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One of county’s larger employers sues former staff who formed a rival firm

Photo: The Vero Beach headquarters of Omni Financial.

Two Vero Beach debt servicing firms have taken their battle over proprietary information to court. Omni Financial, one of the larger private employers in Indian River County, is suing a group of its former employees for allegedly stealing trade secrets and setting up a rival firm in violation of non-compete and non-disclosure contracts.

Both companies specialize in locating people and businesses with large IRS or state tax liens and helping them settle their debts.

Omni Financial, which is owned by El Dorado Financial, filed a lawsuit Nov. 17 in the 19th Judicial Circuit alleging the former employees, including Omni’s former president and CEO, took proprietary information and clients when they left the large firm to be part of a startup enterprise, ACS Financial.

ACS Financial and seven former El Dorado staff members are accused of breach of contract, tortious interference, civil conspiracy, breach of fiduciary duty, fraudulent inducement and negligent misrepresentation. 

El Dorado is asking the court to stop ACS Financial from operating and award damages.

West Palm Beach attorney David Gobeo of Ford and Harrison LLP states in the complaint that the former Omni employees are using their training and El Dorado’s institutional knowledge to ACS’ financial advantage. ACS Financial misled customers to get them to switch firms, and improperly solicited clients using confidential information, according to the suit.

El Dorado Financial invested heavily in its human resources with one of the defendants earning more than $300,000 a year, Gobeo adds. “The individual defendants did not have experience in the tax relief industry prior to being trained by, and working for, El Dorado.

“In fact, each individual defendant started at El Dorado in an entry level position making approximately $10 an hour.”

Matthew Mulligan started Omni Financial, located on 5th Avenue in Vero Beach, in 2002 after hiring a high-profile law firm and filing for Chapter 11 bankruptcy in an attempt to save a previous company that was drowning in tax debt.

According to Omni Financial’s website, the firm failed anyway, despite the high-priced lawyers, and Mulligan was personally saddled with more than $250,000 in IRS tax debt.

“To put it simply, I was down and out,” he writes online. “Through my own painful experience, I learned more about settling tax debts than most lawyers and CPAs will learn in a lifetime. Therefore, slowly but surely, I built a successful tax representation business.”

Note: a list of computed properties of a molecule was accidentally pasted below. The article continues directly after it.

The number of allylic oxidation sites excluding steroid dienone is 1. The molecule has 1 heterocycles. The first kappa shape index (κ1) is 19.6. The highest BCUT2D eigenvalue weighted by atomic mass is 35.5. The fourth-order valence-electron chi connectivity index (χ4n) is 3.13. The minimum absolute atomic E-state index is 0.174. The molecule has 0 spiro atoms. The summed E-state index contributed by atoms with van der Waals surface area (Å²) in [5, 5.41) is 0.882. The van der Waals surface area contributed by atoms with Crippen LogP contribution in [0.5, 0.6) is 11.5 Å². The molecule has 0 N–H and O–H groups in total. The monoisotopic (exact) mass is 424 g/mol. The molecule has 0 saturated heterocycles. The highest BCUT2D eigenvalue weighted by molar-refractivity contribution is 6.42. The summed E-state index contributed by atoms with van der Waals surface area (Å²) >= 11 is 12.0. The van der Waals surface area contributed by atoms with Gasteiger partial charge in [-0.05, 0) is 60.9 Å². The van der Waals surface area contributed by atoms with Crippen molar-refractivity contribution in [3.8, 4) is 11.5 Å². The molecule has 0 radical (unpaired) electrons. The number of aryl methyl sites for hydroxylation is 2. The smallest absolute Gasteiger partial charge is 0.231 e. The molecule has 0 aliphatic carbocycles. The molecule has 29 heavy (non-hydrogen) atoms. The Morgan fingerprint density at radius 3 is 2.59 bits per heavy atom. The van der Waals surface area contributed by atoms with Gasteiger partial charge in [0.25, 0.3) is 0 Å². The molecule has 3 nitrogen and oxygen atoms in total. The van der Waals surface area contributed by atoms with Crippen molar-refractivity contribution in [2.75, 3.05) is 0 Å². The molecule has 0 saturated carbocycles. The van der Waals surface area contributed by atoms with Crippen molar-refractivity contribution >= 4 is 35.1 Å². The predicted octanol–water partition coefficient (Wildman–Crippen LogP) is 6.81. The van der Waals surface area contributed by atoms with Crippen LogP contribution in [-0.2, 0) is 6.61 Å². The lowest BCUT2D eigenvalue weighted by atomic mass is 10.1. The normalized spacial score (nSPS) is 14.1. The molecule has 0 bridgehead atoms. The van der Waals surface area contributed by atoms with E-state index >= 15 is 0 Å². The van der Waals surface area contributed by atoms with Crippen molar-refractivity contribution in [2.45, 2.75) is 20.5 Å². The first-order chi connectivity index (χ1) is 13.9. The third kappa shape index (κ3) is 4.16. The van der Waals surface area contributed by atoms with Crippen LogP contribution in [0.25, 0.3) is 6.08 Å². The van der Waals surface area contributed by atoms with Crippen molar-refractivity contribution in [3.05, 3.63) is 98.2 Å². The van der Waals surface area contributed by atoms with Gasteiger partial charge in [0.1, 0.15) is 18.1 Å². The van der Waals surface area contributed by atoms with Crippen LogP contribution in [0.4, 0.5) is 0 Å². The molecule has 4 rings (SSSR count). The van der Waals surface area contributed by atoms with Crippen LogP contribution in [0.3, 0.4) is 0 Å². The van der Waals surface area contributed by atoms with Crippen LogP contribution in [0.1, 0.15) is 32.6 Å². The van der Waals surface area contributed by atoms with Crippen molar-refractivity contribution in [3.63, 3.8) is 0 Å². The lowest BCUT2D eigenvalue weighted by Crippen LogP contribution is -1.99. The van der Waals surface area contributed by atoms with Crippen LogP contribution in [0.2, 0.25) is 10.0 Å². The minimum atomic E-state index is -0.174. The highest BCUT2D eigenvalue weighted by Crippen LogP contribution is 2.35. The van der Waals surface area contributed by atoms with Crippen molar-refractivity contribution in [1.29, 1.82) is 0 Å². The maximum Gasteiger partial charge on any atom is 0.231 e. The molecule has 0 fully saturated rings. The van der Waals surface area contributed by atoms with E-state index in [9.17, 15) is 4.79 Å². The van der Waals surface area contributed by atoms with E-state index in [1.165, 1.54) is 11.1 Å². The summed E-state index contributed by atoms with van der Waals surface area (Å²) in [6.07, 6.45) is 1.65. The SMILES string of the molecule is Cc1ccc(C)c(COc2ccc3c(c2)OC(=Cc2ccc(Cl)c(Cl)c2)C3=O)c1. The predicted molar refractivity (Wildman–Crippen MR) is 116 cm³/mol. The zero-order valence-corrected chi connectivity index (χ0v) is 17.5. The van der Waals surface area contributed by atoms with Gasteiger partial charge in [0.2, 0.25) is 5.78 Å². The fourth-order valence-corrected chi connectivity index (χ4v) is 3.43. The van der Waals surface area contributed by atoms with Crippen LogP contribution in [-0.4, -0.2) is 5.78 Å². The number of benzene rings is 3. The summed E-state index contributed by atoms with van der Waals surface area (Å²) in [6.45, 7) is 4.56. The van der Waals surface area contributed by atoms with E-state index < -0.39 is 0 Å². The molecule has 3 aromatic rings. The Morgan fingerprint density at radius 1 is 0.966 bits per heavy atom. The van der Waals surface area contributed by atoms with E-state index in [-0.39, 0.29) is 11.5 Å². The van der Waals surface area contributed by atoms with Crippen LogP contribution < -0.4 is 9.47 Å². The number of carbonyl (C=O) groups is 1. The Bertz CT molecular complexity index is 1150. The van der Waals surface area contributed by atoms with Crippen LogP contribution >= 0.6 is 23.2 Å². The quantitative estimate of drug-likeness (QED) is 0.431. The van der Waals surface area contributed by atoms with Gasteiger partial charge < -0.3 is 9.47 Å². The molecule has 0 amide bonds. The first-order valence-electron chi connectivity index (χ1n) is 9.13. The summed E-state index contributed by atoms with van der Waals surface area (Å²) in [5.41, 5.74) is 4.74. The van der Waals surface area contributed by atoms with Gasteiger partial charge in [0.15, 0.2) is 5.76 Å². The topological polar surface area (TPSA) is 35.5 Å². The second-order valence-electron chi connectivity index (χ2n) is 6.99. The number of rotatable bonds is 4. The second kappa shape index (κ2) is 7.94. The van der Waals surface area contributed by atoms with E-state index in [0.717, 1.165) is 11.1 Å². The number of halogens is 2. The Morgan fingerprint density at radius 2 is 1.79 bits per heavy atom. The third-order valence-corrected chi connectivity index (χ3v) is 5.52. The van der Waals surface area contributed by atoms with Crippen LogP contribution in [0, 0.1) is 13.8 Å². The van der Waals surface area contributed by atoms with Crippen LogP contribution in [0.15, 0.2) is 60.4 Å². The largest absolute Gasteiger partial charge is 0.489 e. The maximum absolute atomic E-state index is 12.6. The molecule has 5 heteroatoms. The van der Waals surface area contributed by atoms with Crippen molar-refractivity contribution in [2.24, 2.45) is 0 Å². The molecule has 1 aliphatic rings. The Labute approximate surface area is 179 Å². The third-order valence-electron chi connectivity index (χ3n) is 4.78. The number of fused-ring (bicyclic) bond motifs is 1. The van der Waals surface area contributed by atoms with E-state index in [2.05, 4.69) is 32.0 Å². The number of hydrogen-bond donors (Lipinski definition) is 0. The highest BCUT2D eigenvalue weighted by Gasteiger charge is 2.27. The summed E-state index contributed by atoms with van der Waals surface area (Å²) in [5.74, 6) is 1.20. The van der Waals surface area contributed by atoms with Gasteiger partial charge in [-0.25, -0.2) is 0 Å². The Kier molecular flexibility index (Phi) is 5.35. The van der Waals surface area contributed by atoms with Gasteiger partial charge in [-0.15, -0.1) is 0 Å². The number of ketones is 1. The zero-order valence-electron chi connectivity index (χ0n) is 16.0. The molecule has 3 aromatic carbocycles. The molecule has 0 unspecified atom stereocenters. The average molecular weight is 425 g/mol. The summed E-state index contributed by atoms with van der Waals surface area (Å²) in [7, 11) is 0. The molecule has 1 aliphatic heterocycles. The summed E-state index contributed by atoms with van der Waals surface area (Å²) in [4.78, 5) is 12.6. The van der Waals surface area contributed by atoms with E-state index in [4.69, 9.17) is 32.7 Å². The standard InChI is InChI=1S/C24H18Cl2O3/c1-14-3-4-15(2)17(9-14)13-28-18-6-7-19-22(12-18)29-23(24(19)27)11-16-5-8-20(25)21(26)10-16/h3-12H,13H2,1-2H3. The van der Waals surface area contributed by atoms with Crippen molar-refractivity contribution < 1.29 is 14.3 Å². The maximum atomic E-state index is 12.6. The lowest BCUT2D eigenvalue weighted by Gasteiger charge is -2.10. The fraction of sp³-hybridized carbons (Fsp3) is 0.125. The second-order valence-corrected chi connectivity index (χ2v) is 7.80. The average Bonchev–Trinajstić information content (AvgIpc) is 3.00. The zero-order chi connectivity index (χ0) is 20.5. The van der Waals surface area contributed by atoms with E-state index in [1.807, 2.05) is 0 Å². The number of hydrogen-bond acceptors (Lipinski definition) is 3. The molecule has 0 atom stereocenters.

Mulligan and his attorney declined to comment for this story.  But, their legal complaint describes El Dorado’s business model as follows:

Sales representatives contact people in need of assistance, negotiate a fee and then help establish payment plans, penalty abatements and other tax settlement opportunities. “El Dorado’s employees are not simple telemarketers or salespeople, but instead have a deep understanding of when to contact the right potential customers and what to say,” Gobeo writes.

ACS Financial filed Articles of Organization with the State of Florida in March 2017, according to El Dorado’s lawsuit. The move coincided with a termination and several resignations at El Dorado from April through September. Andrew Russell, the company’s onetime president and CEO, was among those who jumped ship.

It was then that remaining executives at El Dorado noticed many of its former employees were all headed to one place – a new competitor that had set up shop on 19th Street.

A LinkedIn profile for Russell soon boasted about his top-brass position at ACS Financial, Gobeo writes in the complaint. The lawsuit further alleges the executive sold his shares of El Dorado’s holdings back to the firm in bad faith as he prepared to leave the company.

“ACS Financial and Russell are wrongfully and continuously taking El Dorado employees in order to learn El Dorado’s processes because this is the only way to obtain El Dorado’s knowledge without expending the same resources,” Gobeo argues.

“Defendants have taken proprietary and confidential information and solicited active customers from El Dorado, and are using this information to unfairly compete.”

Included in the complaint is an affidavit taken from Isabella Caraballo. Caraballo left El Dorado to go to ACS for a larger salary earlier this year, but then returned to her original firm citing disagreements with her new supervisor.

She says in her sworn statement that ACS Financial has “emulated El Dorado’s business methods in a number of ways, including forms, letters and procedures.”

In October, El Dorado sent notice to the defendants in the lawsuit reminding them of their contractual obligations. It did not work. Employees responded with a form letter asking for more information. Several claimed they had no access to any of El Dorado’s proprietary knowledge.

ACS Financial and its representatives have 20 days from the service of the legal summons to respond to the court, but Chris Marshall, the CFO and a co-owner of ACS Financial, said last week he had yet to receive a summons in the case.

The New York native who has teamed up with Russell and others said he would not talk about something he hadn’t read, and that he was busy building the new business. He referred all comments to the firm’s attorney, Louis Vocelle Jr., with Vocelle & Berg in Vero Beach.

Vocelle called the charges against ACS Financial and its staff “baseless and unfounded.”

“They look forward to the opportunity to present the real facts which will disprove these spurious allegations,” he said.